The alpha,beta-ethylenically unsaturated carboxylic acids which can be copolymerized with the alpha-olefin preferably have 3 to 8 carbon atoms. Examples of such acids, include acrylic acid, methacrylic acid, ethacrylic acid, itaconic acid, maleic acid, fumaric acid and monoesters of other dicarboxylic acids, such as methyl hydrogen maleate, methyl hydrogen fumarate, ethyl hydrogen fumarate, and maleic anhydride, which is considered to behave like an acid and be an acid in the present invention.

The alpha-olefin is preferably ethylene. The concentration of the ethylene in the copolymer is at least 50 mol percent, and preferably above 80 mol percent.

A preferred copolymer acid is a copolymer of ethylene and acrylic acid. The ethylene acrylic acid copolymer has an acid number in the range from about 1 to about 180, with an acid number from about 40 to 160 being preferred, and an acid number from about 40 to 120 being most preferred. The acid number is determined by the number of milligrams of potassium hydroxide necessary to neutralize one gram of acid. The average number molecular weight is from about 500 to about 10,000 preferably from 1,000 to 5,000, and more preferably from 1,000 to 3,500. Table I below characterizes preferred ethylene acrylic acid copolymers.

                                  TABLE I__________________________________________________________________________       Hardness            Density                 Brookfield Wt. %Co   Softening Pt.       dmm  g/cc Viscosity                       Acid Acry-polymer(ASTM E-28)       (ASTM)            (ASTM)                 @ 140 C.                       No mg                            licAcid C.  F. D-5) D-1505)                 cps   KOH/g                            Acid__________________________________________________________________________A    108 226       2.0  0.93 500   40   5B    102 215       4.0  0.93 650   80   8C     92 198       11.5 0.93 650   120  15__________________________________________________________________________

The low molecular copolymer acids of the present invention can be prepared by a suitable process known in the art. An example method is described in U.S. Pat. No. 3,658,741, which is incorporated herein by reference.

The polyfunctional carboxylic acid salt is preferably the metallic salts of carboxylic acids or anhydrides. A preferred carboxylic acid salt is selected from the metalic salts of fatty acids and are preferably Group II and III metal salts of fatty acids. Preferred metals include magnesium, calcium, barium, zinc, cerium (II), and aluminum, with aluminum, zinc and calcium being more preferred, and aluminum, in that order, and zinc being the most preferred metal salts. The preferred carboxylic acid salt is a fatty acid based material such as stearic acid. It is preferred that the salt have a lower molecular weight than the acid.

The composition of the present invention can contain conventional additives useful in ultrahigh molecular weight polymeric compositions. Such additives are discussed in the above references article by Hug. Typically, such compositions can include but are not limited to a variety of fillers and polymer modifiers. Included in these materials is graphite, fibers, talc, powdered metals, glass fibers and beads. Other materials such as thermal stabilizers, antioxidents, flame retardants, anti-static agents, and colorents including pigments and dyes can be added.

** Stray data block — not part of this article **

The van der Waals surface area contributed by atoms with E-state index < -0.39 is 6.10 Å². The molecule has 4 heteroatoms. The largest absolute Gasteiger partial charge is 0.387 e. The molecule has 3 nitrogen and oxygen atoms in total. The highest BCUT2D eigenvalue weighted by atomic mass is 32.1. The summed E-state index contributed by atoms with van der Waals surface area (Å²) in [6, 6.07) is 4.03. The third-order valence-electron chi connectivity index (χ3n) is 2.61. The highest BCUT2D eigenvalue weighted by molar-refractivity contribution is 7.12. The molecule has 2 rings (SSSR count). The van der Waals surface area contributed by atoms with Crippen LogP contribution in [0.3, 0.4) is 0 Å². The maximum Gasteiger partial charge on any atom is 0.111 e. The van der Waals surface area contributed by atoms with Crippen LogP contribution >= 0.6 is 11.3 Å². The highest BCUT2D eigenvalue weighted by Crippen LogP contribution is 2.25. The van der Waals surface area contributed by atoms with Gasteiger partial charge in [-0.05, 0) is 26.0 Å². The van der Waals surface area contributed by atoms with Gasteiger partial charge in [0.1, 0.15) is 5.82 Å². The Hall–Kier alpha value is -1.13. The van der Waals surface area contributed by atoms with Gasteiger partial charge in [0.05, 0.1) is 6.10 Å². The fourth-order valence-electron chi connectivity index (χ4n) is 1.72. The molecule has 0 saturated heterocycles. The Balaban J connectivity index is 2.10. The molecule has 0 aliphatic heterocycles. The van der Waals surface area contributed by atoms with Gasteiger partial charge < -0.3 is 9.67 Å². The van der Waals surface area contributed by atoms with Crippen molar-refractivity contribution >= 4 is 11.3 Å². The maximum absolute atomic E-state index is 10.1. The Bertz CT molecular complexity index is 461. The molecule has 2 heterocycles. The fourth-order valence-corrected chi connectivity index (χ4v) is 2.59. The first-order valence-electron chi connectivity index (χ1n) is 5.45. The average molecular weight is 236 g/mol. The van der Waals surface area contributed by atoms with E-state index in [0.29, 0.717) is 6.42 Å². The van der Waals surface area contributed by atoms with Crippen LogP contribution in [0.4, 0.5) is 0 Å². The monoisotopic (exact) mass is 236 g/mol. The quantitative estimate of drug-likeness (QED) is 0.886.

The method of the present invention comprises the step of melt processing the above described ultrahigh molecular weight polymer composition. For the purposes of the present invention, melt processing is defined as a method used to deform a thermoplastic polymer above its melting point. Typically, melt processing is used to convert the polymer from one shape to another, or to blend or mix other materials with the polymer. Nonlimiting examples of melt processing methods in the definition of melt processing include: molding such as blow molding and injection molding, stamping, calendering, compression molding, extrusion, mixing, roll processing and the like. The method includes the forming of molded articles, sheets, films and fibers.

The present invention includes a method of continuously forcing the ultrahigh molecular weight polymer composition of the present invention through an aperture. The polymer is preferably at temperatures above its melting point. For the purposes of the present invention, the aperture can be the outlet of an extruder and in particular an extruder die or an injection mold, the gap of mixing rolls and the like where shearing is likely to be encountered. The composition undergoes shear as it passes through the aperture, and can also undergo shearing in a means which continuously forces the composition through an aperture such as an extruder.

The method of the present invention has been found to be particularly useful where the polymer composition is a ultrahigh molecular weight polyethylene composition. This composition can be melt processed using conventional melt processing equipment which is generally useful to melt process thermoplastics. As indicated in the Background of the Invention and in the Hug article, heretofore ultrahigh molecular weight polyethylene resin could not be processed by conventional plastic processing techniques. Special designed machinery must be used. The composition of the present invention can be processed on conventional thermoplastic processing equipment. In particular the composition can be continuously forced through an aperture such as by continuously being extruded. The composition can be extruded by any number of methods including extrusion by screw methods for injection molding or through a die. The ultra high molecular weight polyethylene can be extruded through a single screw extruder.